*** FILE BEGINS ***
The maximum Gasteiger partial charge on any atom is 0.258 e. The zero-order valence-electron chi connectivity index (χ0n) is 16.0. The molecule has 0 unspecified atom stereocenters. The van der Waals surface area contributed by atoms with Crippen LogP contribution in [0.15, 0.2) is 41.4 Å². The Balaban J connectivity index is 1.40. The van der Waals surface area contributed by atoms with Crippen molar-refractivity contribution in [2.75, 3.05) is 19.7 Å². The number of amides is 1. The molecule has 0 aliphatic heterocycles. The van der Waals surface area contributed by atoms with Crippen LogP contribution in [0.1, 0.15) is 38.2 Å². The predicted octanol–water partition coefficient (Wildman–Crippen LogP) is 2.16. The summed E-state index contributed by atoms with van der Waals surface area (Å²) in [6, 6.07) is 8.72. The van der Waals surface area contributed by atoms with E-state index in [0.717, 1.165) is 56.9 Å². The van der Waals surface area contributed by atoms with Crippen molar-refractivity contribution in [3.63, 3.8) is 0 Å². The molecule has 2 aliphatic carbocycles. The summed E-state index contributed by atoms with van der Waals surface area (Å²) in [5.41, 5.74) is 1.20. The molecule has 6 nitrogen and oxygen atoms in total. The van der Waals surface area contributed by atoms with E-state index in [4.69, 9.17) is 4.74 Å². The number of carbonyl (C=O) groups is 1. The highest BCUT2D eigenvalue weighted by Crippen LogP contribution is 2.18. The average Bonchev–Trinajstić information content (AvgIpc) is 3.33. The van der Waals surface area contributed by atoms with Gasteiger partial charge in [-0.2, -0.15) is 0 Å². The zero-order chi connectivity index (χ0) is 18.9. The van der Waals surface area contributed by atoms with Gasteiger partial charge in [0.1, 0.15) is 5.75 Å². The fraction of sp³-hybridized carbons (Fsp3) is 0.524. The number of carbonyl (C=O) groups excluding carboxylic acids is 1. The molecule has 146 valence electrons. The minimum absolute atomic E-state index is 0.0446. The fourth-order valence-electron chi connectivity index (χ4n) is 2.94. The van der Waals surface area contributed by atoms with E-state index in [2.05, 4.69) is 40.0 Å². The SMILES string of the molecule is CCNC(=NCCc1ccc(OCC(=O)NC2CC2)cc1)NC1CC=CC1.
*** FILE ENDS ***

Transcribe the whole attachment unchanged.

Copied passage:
The maximum Gasteiger partial charge on any atom is 0.258 e. The zero-order valence-electron chi connectivity index (χ0n) is 16.0. The molecule has 0 unspecified atom stereocenters. The van der Waals surface area contributed by atoms with Crippen LogP contribution in [0.15, 0.2) is 41.4 Å². The Balaban J connectivity index is 1.40. The van der Waals surface area contributed by atoms with Crippen molar-refractivity contribution in [2.75, 3.05) is 19.7 Å². The number of amides is 1. The molecule has 0 aliphatic heterocycles. The van der Waals surface area contributed by atoms with Crippen LogP contribution in [0.1, 0.15) is 38.2 Å². The predicted octanol–water partition coefficient (Wildman–Crippen LogP) is 2.16. The summed E-state index contributed by atoms with van der Waals surface area (Å²) in [6, 6.07) is 8.72. The van der Waals surface area contributed by atoms with E-state index in [0.717, 1.165) is 56.9 Å². The van der Waals surface area contributed by atoms with Crippen molar-refractivity contribution in [3.63, 3.8) is 0 Å². The molecule has 2 aliphatic carbocycles. The summed E-state index contributed by atoms with van der Waals surface area (Å²) in [5.41, 5.74) is 1.20. The molecule has 6 nitrogen and oxygen atoms in total. The van der Waals surface area contributed by atoms with E-state index in [4.69, 9.17) is 4.74 Å². The number of carbonyl (C=O) groups is 1. The highest BCUT2D eigenvalue weighted by Crippen LogP contribution is 2.18. The average Bonchev–Trinajstić information content (AvgIpc) is 3.33. The van der Waals surface area contributed by atoms with Gasteiger partial charge in [-0.2, -0.15) is 0 Å². The zero-order chi connectivity index (χ0) is 18.9. The van der Waals surface area contributed by atoms with Gasteiger partial charge in [0.1, 0.15) is 5.75 Å². The fraction of sp³-hybridized carbons (Fsp3) is 0.524. The number of carbonyl (C=O) groups excluding carboxylic acids is 1. The molecule has 146 valence electrons. The minimum absolute atomic E-state index is 0.0446. The fourth-order valence-electron chi connectivity index (χ4n) is 2.94. The van der Waals surface area contributed by atoms with E-state index in [2.05, 4.69) is 40.0 Å². The SMILES string of the molecule is CCNC(=NCCc1ccc(OCC(=O)NC2CC2)cc1)NC1CC=CC1.